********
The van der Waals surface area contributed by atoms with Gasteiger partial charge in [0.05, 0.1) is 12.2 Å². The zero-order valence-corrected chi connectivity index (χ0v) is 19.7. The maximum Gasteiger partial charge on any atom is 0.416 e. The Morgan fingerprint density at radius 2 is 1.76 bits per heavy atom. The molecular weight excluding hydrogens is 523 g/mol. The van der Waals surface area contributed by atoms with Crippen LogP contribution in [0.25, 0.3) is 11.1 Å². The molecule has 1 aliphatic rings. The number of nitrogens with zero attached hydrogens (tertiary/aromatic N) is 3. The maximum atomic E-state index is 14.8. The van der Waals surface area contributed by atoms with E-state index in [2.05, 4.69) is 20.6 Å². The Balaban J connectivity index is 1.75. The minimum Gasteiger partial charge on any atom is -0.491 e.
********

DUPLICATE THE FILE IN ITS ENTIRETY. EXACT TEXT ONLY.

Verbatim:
The van der Waals surface area contributed by atoms with Gasteiger partial charge in [0.05, 0.1) is 12.2 Å². The zero-order valence-corrected chi connectivity index (χ0v) is 19.7. The maximum Gasteiger partial charge on any atom is 0.416 e. The Morgan fingerprint density at radius 2 is 1.76 bits per heavy atom. The molecular weight excluding hydrogens is 523 g/mol. The van der Waals surface area contributed by atoms with Crippen LogP contribution in [0.25, 0.3) is 11.1 Å². The molecule has 1 aliphatic rings. The number of nitrogens with zero attached hydrogens (tertiary/aromatic N) is 3. The maximum atomic E-state index is 14.8. The van der Waals surface area contributed by atoms with E-state index in [2.05, 4.69) is 20.6 Å². The Balaban J connectivity index is 1.75. The minimum Gasteiger partial charge on any atom is -0.491 e.